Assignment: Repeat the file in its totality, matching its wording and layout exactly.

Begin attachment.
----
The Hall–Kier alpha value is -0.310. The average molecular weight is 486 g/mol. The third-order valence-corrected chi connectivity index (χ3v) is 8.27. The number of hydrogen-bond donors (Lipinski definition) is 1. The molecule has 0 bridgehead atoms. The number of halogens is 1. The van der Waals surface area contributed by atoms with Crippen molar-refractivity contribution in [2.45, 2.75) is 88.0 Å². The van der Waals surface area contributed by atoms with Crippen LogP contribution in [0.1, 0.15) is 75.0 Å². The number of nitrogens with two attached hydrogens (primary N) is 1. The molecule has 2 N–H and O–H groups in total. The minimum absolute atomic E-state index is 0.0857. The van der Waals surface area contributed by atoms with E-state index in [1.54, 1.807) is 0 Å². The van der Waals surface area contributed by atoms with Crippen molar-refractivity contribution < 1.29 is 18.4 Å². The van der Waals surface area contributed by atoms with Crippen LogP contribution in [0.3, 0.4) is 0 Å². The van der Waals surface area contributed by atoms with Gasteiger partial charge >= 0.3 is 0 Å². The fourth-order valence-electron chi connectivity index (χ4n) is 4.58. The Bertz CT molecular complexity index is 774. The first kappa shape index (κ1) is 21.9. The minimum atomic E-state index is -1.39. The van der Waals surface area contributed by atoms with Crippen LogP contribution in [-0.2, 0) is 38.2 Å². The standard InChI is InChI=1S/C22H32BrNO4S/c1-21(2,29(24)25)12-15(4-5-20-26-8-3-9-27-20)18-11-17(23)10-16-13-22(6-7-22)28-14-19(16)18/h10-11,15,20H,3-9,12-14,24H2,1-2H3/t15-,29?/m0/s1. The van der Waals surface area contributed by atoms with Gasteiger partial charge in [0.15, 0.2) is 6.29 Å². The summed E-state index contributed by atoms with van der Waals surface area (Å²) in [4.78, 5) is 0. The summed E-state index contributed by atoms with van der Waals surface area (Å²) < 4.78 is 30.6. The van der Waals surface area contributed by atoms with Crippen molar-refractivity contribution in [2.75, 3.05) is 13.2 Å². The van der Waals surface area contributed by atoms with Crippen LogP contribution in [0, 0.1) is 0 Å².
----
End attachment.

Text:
The Hall–Kier alpha value is -0.310. The average molecular weight is 486 g/mol. The third-order valence-corrected chi connectivity index (χ3v) is 8.27. The number of hydrogen-bond donors (Lipinski definition) is 1. The molecule has 0 bridgehead atoms. The number of halogens is 1. The van der Waals surface area contributed by atoms with Crippen molar-refractivity contribution in [2.45, 2.75) is 88.0 Å². The van der Waals surface area contributed by atoms with Crippen LogP contribution in [0.1, 0.15) is 75.0 Å². The number of nitrogens with two attached hydrogens (primary N) is 1. The molecule has 2 N–H and O–H groups in total. The minimum absolute atomic E-state index is 0.0857. The van der Waals surface area contributed by atoms with E-state index in [1.54, 1.807) is 0 Å². The van der Waals surface area contributed by atoms with Crippen molar-refractivity contribution < 1.29 is 18.4 Å². The van der Waals surface area contributed by atoms with Crippen LogP contribution in [0.3, 0.4) is 0 Å². The van der Waals surface area contributed by atoms with Gasteiger partial charge >= 0.3 is 0 Å². The fourth-order valence-electron chi connectivity index (χ4n) is 4.58. The Bertz CT molecular complexity index is 774. The first kappa shape index (κ1) is 21.9. The minimum atomic E-state index is -1.39. The van der Waals surface area contributed by atoms with Crippen LogP contribution in [-0.2, 0) is 38.2 Å². The standard InChI is InChI=1S/C22H32BrNO4S/c1-21(2,29(24)25)12-15(4-5-20-26-8-3-9-27-20)18-11-17(23)10-16-13-22(6-7-22)28-14-19(16)18/h10-11,15,20H,3-9,12-14,24H2,1-2H3/t15-,29?/m0/s1. The van der Waals surface area contributed by atoms with Gasteiger partial charge in [0.15, 0.2) is 6.29 Å². The summed E-state index contributed by atoms with van der Waals surface area (Å²) in [4.78, 5) is 0. The summed E-state index contributed by atoms with van der Waals surface area (Å²) < 4.78 is 30.6. The van der Waals surface area contributed by atoms with Crippen molar-refractivity contribution in [2.75, 3.05) is 13.2 Å². The van der Waals surface area contributed by atoms with Crippen LogP contribution in [0, 0.1) is 0 Å².